【922專論】Regional Economic Integration and Trade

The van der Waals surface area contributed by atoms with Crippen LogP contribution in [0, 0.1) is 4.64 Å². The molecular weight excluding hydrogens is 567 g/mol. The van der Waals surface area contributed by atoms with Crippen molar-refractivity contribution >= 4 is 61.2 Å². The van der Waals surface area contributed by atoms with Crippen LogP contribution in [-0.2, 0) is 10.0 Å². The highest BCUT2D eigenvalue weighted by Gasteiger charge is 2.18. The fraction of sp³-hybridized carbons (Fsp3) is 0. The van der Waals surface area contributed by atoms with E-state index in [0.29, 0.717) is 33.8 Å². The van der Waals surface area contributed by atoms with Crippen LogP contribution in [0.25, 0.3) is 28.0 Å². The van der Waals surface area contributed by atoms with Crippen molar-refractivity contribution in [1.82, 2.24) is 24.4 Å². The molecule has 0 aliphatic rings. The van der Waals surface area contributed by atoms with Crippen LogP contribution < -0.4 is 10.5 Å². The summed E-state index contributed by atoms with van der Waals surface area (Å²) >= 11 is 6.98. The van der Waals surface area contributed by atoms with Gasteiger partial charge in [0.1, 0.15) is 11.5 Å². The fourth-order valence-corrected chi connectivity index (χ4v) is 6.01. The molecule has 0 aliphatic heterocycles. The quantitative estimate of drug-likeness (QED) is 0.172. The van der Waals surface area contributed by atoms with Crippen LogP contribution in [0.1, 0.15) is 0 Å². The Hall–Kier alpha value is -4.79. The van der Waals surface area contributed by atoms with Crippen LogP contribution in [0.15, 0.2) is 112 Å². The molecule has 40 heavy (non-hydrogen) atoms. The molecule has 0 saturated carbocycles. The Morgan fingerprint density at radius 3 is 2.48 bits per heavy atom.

International Business Department/Peter Hoang In recent years, we have witnessed a dramatic increase in bilateral or multilateral trade agreements among nations or regions. According to the World Trade Organization’ figure, as of April 2015, some 612 notifications of regional trade agreements had been received by the organization; of these, 406 were in force. Free Trade Agreements and partial scope agreements account for 90% of all trade agreements while customs unions account for 10%. It is expected that the overall number of trade agreements will increase further as the trade agreements currently in negotiations completed. The rapid growing trade agreements due mainly to the failure of the World Trade Organization (WTO) to finalize the Doha Development Round. The Doha Development Round aim is to reduce trade barriers further around the world and facilitate global trade growth. In spite of great effort, talks have stalled over a divide on major issues, such as agriculture, industrial tariffs and non-tariff barriers, services, and trade remedies since 2008. The most significant differences are between developed nations led by the European Union, Japan, and the United States and the developing countries led and represented by Brazil, China, India, and South Africa. Furthermore, there is considerable contention against and between the European Union and the United States over agricultural subsidies. Regional economic integrations have thus become an alternative to some countries since they enable nations to focus on issues that are relevant to their stage of development as well as encourage trade between members. They can be seen as providing underpinnings to strategic alliances, and hence implicitly form part of security arrangements as the case of European Union. Also, smaller countries (economies) consider forming trade agreements with larger partners as a way of obtaining more security for their access to larger markets. Regional economic integration, in essence, is the process in which two or more countries in a broadly defined geographic area reduce a range of trade barriers, such as tariff and nontariff, to advance or protect a set of economic goals. They take the form of either a free trade agreement, customs union, common market or economic union. The free trade area is the most basic form of economic cooperation. Under this arrangement, member countries agree to reduce or remove trade barriers between themselves and each member is allowed to establish independently its trade policies with nonmember countries. Customs union requires participated countries remove trade barriers between themselves plus establishing a common trade policy against nonmember countries. The common market allows for the creation of economically integrated markets among member countries. Trade barriers are removed, as are any restrictions on the movement of labor and capital between member countries. Like customs unions, there is a common trade policy for trade with nonmember nations. The Economic Union represents the full integration of the economies of the countries involved. In addition to eliminating internal trade barriers, adopting common trade policies toward nonmember nations, and abolishing restrictions on the mobility of factors of production among members, an economic union aims for common fiscal and monetary policies, taxation, and standardized commercial regulations among member countries. Overall, businesses can benefit from the trade agreements by having more consistent measures for investment and trade as well as reduced barriers to entry. Companies that choose to manufacture in one country find it easier and cheaper to move goods between member countries in that trading bloc without incurring tariffs or additional regulations. The challenges for businesses include finding themselves outside of a new trading bloc or having the regulations for their industry change as a result of new trade agreements. While businesses within the trading bloc enjoy the free movement of their goods, companies outside of the bloc have to put up with tariff and nontariff barriers. Businesses that are outside of the trading bloc will thus find themselves in an unfair trading position. The consequent is particularly severe when their major markets are within the bloc. Takes Taiwan and Korea, for example; both countries export comparable goods to the same market destinations. Taiwan exported a total of US$ 313.8 billion last year. Of which 39 % went to China (included Hong Kong), 18.7% to the ASEAN, 11.1% to the USA, and 9.2% to the European Union. Electronic products accounted 31.9% of the total export, followed by metals and metal products, accounted for 9.2%, plastic and rubber products accounted for 7.7%. In contrast, Korea exported a total of US$572.6 in the same year. Of which 32.1% went China (included Hong Kong), 14.45 to the ASEAN, 12.2% to the USA, and around 7% went to the European Union. Electronic products accounted for around 24.1% of total exports, metals and metal products 6.4% and plastics 5.6%. While Korea has formed a bilateral trade arrangement with all the major trading partners and more, Taiwan has no formal trading agreements with any of the major world economies. The island only forms a bilateral free trade agreement with Panama, Guatemala, Nicaragua, El Salvador, and Honduras. The situation is clearly put Taiwan exporters in an unfair trading position. They will find increasingly difficult to export their goods to the major trading blocs. The government thus has to make greater efforts to correct the current unfair trading situation urgently. Otherwise, companies will have to reduce their exports or relocate their factories to the countries in the trading blocs to avoid tariff and nontariff barriers, and this will inevitably cause more job losses.

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